AEA Program Manager: Peter Crimp (771-3039)
Fuel cells are electrochemical devices that produce electricity and heat without combustion by combining a fuel with an oxidizer in separate half-cell reactions. Fuel cells are simple in construction, consisting of a “stack” of repeating components. They can be very efficient: hydrogen-oxygen fuel cells have a theoretical upper efficiency limit in excess of 70%. They can be pollution free (when operating on pure hydrogen) and have no moving parts in the stack (although moving air and fuel does require mechanical action, except on the smallest systems). Fuel cells are widely considered to be leading candidates for replacement of internal combustion engines in cars and for distributed power systems.
These features would seem to make fuel cells an ideal choice for efficient power generation, but fuel cells are not yet practical. They must jump a number of technical hurdles before being suitable for wide-scale use. For example, fuel cells have strict requirements for reactant purity and can be ruined if these requirements are not met. One type of fuel cell is intolerant of carbon monoxide and can be poisoned simply by the 1-2 ppm of CO present in ambient air.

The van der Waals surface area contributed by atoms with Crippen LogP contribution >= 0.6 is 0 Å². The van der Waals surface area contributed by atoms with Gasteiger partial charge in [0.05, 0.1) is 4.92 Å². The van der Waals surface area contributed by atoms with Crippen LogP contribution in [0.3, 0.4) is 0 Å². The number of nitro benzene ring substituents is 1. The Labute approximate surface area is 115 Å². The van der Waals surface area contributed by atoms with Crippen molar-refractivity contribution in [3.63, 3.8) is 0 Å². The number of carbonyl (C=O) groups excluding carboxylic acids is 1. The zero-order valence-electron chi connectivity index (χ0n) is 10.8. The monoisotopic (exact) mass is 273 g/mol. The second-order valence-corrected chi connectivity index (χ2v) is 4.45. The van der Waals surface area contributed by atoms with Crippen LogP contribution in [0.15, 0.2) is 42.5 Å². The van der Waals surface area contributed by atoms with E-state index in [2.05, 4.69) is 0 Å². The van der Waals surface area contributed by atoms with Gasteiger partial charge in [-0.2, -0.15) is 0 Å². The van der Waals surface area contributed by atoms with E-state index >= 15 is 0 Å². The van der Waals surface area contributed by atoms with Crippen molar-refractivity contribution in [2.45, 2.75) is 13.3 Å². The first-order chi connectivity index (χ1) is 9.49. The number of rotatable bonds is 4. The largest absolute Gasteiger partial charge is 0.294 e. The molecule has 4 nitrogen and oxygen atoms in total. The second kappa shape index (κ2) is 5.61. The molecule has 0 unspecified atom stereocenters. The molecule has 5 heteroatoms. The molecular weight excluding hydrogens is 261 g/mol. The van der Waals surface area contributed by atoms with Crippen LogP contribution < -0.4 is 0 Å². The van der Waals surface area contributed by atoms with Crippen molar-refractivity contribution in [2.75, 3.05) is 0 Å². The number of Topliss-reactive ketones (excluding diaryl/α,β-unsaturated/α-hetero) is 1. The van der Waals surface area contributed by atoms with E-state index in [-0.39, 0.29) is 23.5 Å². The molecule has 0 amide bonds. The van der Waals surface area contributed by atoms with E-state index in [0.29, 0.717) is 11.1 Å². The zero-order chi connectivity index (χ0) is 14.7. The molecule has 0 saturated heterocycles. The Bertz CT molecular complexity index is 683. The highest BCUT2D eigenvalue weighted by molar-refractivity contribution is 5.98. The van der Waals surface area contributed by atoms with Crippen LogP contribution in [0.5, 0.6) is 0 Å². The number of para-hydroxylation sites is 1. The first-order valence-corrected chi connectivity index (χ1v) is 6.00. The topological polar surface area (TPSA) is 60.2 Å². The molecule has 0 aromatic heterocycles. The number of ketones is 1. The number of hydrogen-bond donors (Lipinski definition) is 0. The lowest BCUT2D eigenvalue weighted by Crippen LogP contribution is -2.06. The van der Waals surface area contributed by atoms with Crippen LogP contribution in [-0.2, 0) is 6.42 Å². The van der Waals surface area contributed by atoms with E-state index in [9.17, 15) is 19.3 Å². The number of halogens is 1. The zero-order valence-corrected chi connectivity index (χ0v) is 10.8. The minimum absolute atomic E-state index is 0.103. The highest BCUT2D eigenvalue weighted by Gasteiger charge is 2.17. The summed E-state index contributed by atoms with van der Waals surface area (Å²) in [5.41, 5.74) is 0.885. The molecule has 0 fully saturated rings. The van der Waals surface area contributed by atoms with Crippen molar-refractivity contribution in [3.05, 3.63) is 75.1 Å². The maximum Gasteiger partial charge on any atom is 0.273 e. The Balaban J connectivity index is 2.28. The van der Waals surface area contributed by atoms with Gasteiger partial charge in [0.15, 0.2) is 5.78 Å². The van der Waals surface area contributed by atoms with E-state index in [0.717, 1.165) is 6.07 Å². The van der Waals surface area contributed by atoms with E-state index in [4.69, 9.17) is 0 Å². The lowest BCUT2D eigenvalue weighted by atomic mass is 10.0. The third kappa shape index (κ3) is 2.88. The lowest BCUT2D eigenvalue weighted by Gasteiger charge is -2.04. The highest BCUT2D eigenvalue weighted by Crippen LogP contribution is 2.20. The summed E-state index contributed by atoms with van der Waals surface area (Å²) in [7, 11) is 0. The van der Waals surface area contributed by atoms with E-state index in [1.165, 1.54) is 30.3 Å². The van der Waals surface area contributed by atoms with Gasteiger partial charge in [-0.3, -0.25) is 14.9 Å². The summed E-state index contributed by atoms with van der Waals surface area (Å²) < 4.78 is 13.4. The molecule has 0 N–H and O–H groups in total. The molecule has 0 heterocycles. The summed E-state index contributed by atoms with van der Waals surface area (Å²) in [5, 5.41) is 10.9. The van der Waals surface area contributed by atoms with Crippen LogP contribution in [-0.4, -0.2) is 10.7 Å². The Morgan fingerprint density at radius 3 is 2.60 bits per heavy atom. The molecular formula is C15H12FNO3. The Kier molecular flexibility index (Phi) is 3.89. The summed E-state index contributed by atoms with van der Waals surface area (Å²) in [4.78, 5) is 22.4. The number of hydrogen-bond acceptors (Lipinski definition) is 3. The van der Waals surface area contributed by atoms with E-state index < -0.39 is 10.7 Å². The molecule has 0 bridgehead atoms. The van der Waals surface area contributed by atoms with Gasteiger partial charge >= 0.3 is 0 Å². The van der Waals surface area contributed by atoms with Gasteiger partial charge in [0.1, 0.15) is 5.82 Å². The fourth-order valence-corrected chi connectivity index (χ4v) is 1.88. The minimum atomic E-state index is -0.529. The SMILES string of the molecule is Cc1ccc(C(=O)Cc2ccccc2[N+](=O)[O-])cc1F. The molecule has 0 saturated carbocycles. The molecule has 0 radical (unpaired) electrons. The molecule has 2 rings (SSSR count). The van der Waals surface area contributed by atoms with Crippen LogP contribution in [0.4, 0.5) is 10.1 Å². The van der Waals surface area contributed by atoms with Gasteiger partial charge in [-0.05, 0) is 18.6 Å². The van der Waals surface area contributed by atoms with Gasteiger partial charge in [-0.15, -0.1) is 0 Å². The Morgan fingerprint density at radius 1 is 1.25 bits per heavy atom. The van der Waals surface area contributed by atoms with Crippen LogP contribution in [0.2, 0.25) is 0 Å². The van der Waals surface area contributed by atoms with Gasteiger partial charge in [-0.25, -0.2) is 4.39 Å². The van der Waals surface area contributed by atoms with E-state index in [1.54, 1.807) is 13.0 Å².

Other issues include cost and durability. The University of Alaska has been involved in the testing of approximately ten fuel cells in the last decade. Despite ideal laboratory conditions, all have failed. Causes of these failures included membrane failure, catalyst poisoning, control system problems, and design flaws. Also, despite their high cost, none of these systems has shown efficiency greater than that of a conventional diesel engine. Depending on design and manufacturer, efficiencies have varied from the low teens to the high 30s.
At this time, the only commercial fuel cell available is a 400 kW unit developed by UTC Power. These units are available at a $1,000,000 installed cost ($2,500/kW); however, this product operates only on natural gas, which is not a readily available fuel in most rural Alaskan communities. Even where natural gas is available, the capital cost for the fuel cell unit is higher than the capital cost for a natural gas turbine, and the efficiencies are approximately equal.
Fuel Cell undergoing testing at the Alaska Center for Energy and Power